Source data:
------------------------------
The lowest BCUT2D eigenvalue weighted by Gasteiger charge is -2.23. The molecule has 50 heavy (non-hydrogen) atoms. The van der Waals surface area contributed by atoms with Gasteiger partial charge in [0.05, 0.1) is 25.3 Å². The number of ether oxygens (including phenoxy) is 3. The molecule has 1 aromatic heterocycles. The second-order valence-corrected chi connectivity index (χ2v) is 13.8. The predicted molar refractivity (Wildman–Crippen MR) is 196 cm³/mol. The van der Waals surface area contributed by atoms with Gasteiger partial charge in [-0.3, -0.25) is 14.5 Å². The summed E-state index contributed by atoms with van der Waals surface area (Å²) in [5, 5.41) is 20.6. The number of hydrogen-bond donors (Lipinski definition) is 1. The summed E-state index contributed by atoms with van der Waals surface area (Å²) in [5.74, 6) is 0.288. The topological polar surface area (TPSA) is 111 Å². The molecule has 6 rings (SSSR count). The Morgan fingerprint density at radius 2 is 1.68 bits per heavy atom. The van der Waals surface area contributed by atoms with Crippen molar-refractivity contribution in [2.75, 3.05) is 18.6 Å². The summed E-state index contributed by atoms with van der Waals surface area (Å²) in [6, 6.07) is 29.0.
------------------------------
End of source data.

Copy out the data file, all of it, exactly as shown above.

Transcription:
The lowest BCUT2D eigenvalue weighted by Gasteiger charge is -2.23. The molecule has 50 heavy (non-hydrogen) atoms. The van der Waals surface area contributed by atoms with Gasteiger partial charge in [0.05, 0.1) is 25.3 Å². The number of ether oxygens (including phenoxy) is 3. The molecule has 1 aromatic heterocycles. The second-order valence-corrected chi connectivity index (χ2v) is 13.8. The predicted molar refractivity (Wildman–Crippen MR) is 196 cm³/mol. The van der Waals surface area contributed by atoms with Gasteiger partial charge in [-0.3, -0.25) is 14.5 Å². The summed E-state index contributed by atoms with van der Waals surface area (Å²) in [5, 5.41) is 20.6. The number of hydrogen-bond donors (Lipinski definition) is 1. The summed E-state index contributed by atoms with van der Waals surface area (Å²) in [5.74, 6) is 0.288. The topological polar surface area (TPSA) is 111 Å². The molecule has 6 rings (SSSR count). The Morgan fingerprint density at radius 2 is 1.68 bits per heavy atom. The van der Waals surface area contributed by atoms with Crippen molar-refractivity contribution in [2.75, 3.05) is 18.6 Å². The summed E-state index contributed by atoms with van der Waals surface area (Å²) in [6, 6.07) is 29.0.